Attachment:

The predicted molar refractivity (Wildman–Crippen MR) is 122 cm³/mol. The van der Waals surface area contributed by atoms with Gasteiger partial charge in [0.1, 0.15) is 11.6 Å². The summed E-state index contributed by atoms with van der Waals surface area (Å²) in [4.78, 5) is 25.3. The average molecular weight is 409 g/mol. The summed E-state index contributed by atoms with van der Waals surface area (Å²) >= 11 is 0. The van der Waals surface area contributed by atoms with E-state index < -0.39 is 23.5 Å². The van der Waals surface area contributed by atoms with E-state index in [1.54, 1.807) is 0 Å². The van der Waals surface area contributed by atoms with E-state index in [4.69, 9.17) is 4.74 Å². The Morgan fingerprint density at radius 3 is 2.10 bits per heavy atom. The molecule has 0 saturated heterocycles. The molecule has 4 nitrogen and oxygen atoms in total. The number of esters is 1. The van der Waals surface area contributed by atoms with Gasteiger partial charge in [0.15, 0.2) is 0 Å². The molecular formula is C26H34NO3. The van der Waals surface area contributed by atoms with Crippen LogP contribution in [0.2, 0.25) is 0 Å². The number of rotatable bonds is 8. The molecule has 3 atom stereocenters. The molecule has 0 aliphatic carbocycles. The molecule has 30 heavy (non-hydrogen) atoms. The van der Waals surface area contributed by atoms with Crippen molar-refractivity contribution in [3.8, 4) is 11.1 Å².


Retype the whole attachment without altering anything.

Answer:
The predicted molar refractivity (Wildman–Crippen MR) is 122 cm³/mol. The van der Waals surface area contributed by atoms with Gasteiger partial charge in [0.1, 0.15) is 11.6 Å². The summed E-state index contributed by atoms with van der Waals surface area (Å²) in [4.78, 5) is 25.3. The average molecular weight is 409 g/mol. The summed E-state index contributed by atoms with van der Waals surface area (Å²) >= 11 is 0. The van der Waals surface area contributed by atoms with E-state index < -0.39 is 23.5 Å². The van der Waals surface area contributed by atoms with E-state index in [1.54, 1.807) is 0 Å². The van der Waals surface area contributed by atoms with E-state index in [4.69, 9.17) is 4.74 Å². The Morgan fingerprint density at radius 3 is 2.10 bits per heavy atom. The molecule has 0 saturated heterocycles. The molecule has 4 nitrogen and oxygen atoms in total. The number of esters is 1. The van der Waals surface area contributed by atoms with Gasteiger partial charge in [0.15, 0.2) is 0 Å². The molecular formula is C26H34NO3. The van der Waals surface area contributed by atoms with Crippen LogP contribution in [0.2, 0.25) is 0 Å². The number of rotatable bonds is 8. The molecule has 3 atom stereocenters. The molecule has 0 aliphatic carbocycles. The molecule has 30 heavy (non-hydrogen) atoms. The van der Waals surface area contributed by atoms with Crippen molar-refractivity contribution in [3.8, 4) is 11.1 Å².